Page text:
Brazil has acquired a new role in the 2000s: offering assistance to other countries in their national development efforts. In the climate negotiations in Copenhagen in 2009, for example, former President Lula da Silva said that Brazil not only would shoulder its own costs of emissions reductions, but might even give resources to poorer countries to do so. This commentary examines Brazil's experience as an environmental donor, placing it in the context of its emerging donor profile, and arguing that implementation of the promises is still incipient.
Brazil self-consciously approaches its development assistance from the perspective of a recipient, endorsing an egalitarian "solidarity diplomacy" that stresses passing on Brazil's own recent experiences with solving development challenges in inauspicious conditions. Under Lula, Brazil's annual international assistance totaled $158 million in 2005 and had doubled to $362 million by 2009. The total for those five years was $1.6 billion. Recipient demand drives the choice of projects, with Brazil responding to particular requests for its expertise and action.
Three-quarters of the $1.6 billion total consisted of Brazilian contributions to international organizations and regional banks, including line items like support for peacekeeping operations in Haiti, donations to the World Bank's International Development Association, and a fund that promotes competitiveness within Mercosur. The fastest growing category of Brazilian international assistance was bilateral humanitarian aid, mostly in the form of direct donations of food and medicines for hemispheric neighbors who suffer natural disasters. The best-known initiatives are Brazil's technical cooperation projects, which come closest to embodying Brazil's "solidarity diplomacy" vision.
With more than 300 assistance projects underway or recently completed, the range of sectors covered by Brazilian technical cooperation is unsurprisingly large. The common thread in all these projects is the effort to pass on Brazil's own developmental innovations—its AIDS strategy, the conditional cash transfer program Bolsa Familia, and so on—to other Southern countries. Most Brazilian environmental assistance falls in this category. Here, Brazil focuses on disseminating the knowledge and technology that have made fossil fuel-based energy sources just 53 percent of its national energy matrix, versus a developed-world average of 93 percent. Since the Copenhagen meeting, most Brazilian environmental assistance has introduced its biofuel technologies around the developing world or involved broader research and exchange agreements, mostly in the Americas. Brazil has been developing its sugar-cane–based biofuel since the 1930s.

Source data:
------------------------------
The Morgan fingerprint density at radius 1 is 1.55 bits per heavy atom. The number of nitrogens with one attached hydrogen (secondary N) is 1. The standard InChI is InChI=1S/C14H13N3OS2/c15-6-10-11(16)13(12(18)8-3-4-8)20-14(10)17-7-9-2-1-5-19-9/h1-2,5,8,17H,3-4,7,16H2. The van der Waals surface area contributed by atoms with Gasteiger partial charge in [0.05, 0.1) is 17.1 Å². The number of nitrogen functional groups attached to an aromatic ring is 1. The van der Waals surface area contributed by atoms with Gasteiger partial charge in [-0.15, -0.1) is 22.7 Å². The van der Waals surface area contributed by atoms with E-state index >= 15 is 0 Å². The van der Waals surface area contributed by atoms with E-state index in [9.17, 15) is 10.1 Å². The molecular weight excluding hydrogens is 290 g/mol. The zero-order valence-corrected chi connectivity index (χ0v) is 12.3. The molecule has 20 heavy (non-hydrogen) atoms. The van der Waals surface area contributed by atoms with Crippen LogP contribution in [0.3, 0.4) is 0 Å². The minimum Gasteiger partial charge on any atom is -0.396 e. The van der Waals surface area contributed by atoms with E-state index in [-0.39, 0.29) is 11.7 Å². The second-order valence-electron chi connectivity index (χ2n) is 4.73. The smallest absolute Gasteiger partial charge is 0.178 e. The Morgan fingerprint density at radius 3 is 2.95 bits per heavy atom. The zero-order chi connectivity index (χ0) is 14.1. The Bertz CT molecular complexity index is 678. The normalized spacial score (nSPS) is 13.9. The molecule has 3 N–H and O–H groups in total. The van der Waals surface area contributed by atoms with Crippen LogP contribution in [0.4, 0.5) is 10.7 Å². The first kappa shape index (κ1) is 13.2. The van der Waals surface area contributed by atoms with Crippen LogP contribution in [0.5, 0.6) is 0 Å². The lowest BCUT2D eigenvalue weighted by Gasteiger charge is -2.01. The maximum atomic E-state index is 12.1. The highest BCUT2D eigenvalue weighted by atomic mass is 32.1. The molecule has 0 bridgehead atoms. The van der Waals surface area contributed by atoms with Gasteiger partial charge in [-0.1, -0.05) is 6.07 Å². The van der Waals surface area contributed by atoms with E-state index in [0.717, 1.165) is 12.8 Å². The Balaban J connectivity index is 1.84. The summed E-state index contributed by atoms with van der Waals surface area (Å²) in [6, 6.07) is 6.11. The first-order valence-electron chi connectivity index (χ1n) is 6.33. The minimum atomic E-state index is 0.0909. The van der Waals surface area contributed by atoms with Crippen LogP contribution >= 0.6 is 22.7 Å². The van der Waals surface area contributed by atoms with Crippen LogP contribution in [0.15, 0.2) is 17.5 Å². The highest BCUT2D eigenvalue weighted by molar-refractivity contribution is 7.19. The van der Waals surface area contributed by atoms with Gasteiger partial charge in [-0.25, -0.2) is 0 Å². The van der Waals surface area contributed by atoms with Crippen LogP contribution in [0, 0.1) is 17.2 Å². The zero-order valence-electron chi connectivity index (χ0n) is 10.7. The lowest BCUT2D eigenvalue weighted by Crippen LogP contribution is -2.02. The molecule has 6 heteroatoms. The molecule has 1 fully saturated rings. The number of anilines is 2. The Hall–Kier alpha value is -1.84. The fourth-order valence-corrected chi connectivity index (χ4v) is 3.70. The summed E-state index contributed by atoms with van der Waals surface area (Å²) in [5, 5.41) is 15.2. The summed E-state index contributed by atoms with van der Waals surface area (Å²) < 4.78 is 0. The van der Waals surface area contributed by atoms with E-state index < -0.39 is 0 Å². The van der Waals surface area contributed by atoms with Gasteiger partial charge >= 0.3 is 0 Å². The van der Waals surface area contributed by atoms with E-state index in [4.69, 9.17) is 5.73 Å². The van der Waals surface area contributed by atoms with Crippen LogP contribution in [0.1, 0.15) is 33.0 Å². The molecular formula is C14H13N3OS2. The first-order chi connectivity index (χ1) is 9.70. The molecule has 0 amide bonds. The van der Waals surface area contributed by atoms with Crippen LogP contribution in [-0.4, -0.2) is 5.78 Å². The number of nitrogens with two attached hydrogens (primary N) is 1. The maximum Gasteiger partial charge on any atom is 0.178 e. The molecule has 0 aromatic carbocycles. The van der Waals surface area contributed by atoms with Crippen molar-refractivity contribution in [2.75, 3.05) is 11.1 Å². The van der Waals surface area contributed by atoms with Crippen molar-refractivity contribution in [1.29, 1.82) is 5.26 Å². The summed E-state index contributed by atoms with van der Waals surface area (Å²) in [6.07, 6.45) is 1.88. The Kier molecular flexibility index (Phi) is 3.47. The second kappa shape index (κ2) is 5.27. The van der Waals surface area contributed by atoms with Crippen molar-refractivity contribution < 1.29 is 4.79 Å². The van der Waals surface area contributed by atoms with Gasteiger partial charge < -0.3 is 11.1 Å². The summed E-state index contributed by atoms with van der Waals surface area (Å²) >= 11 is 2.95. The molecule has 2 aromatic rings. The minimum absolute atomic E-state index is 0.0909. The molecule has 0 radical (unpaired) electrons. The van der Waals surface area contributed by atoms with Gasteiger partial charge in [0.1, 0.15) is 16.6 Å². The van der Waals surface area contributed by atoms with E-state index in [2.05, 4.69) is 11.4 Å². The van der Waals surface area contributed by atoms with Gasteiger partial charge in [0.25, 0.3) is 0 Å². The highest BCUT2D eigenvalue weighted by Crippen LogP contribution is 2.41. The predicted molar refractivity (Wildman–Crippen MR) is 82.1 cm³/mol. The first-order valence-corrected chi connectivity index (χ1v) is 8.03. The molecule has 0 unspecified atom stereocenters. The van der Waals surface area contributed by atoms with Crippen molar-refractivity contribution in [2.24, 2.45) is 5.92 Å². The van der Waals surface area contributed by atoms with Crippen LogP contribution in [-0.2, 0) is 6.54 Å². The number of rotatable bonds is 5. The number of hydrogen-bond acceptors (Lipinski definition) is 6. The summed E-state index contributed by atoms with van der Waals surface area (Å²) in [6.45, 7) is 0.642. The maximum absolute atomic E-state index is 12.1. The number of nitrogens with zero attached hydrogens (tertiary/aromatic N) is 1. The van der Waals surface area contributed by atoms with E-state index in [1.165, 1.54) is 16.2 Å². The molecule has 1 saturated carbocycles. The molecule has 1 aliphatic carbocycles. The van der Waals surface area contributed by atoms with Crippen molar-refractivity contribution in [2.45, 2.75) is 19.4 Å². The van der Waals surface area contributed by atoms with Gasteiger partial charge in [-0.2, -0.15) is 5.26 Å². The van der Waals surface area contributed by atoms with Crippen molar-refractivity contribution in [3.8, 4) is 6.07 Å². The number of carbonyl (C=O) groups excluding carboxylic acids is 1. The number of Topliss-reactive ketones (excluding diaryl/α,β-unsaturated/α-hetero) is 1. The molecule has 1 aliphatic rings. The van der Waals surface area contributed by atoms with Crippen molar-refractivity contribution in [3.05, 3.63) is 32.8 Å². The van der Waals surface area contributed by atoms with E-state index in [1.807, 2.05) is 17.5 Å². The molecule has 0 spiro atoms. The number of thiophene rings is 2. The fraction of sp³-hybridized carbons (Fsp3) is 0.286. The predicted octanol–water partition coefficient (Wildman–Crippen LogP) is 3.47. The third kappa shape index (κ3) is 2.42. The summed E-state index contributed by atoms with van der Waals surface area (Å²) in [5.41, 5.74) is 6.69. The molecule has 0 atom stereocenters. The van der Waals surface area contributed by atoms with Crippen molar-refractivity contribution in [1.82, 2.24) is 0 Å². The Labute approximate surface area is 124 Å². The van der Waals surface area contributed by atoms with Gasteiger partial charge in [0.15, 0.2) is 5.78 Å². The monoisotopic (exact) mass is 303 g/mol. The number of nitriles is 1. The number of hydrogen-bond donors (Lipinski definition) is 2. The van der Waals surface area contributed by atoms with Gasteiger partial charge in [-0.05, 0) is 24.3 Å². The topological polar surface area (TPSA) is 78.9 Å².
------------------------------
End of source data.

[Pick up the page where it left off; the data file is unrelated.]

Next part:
The biofuel projects are primarily in Africa, where Brazil has written cooperation agreements with Guinea, Mozambique, Zambia, and the eight West African countries of ECOWAS (Benin, Burkina Faso, Côte d'Ivoire, Guinea-Bissau, Mali, Niger, Senegal and Togo) to study and/or support the introduction of bioenergy and biofuels. Brazil has also signed broader agreements with Kenya, Liberia, and South Africa that cover larger parts of the energy sector. Biofuels were also the focus of agreements with Argentina, Nicaragua, and Surinam, and have been discussed in preliminary meetings with Nepal and Sri Lanka. In March 2010, Brazil even signed a Memorandum of Understanding with the United States on climate change that highlights their shared expertise in topics like biofuels and energy efficiency—which is a pioneering move in South-North international cooperation for Brazil.
At the end of the 2000s, however, a backlash questioned whether biofuels and bioenergy contributed to global public goods at all. The journal Science published two articles in 2008 that argued that many biofuels, including those of Brazil and the US, had greater environmental costs than fossil fuel alternatives. The crisis in global food prices in 2007 also drew attention to the ways crops grown for biofuels could displace food production and create new problems of food insecurity.
Brazil has again teamed up with the United States to respond to the criticism. The two funded studies of the feasibility of biofuels in the Dominican Republic, El Salvador, Guatemala, Haiti, and Senegal. UNEP signed on to the studies' methodologies for evaluating sustainability and to the final feasibility reports. Brazil met the food security critique head-on, by hosting a policy dialogue on food security with African states in May 2010. Beyond international policy advocacy, Brazil considers its strongest response to be its own developmental experience of the 2000s, when Brazil demonstrated that it could make gains in biofuel use, hunger, economic growth, and deforestation all at once.
Critics of biofuels are almost as undiscriminating as its cheerleaders have been. The environmental and social costs and benefits of biofuels vary a great deal by their source crops and where and how they are grown. Brazil's sugar cane is among the best of the source crops currently commercialized on a large scale—but not nearly as good as some of the second generation crops. Brazil should move on from defending sugar cane to using its considerable agricultural innovation capacity to develop that next generation. The social costs are more complicated to resolve, because they involve increasingly global food and energy systems.
Kathryn Hochstetler is CIGI Chair of Governance in the Americas in the Balsillie School of International Affairs and Professor of Political Science at the University of Waterloo. This piece is based on her larger CIGI policy brief, "Brazil as an Emerging Environmental Donor."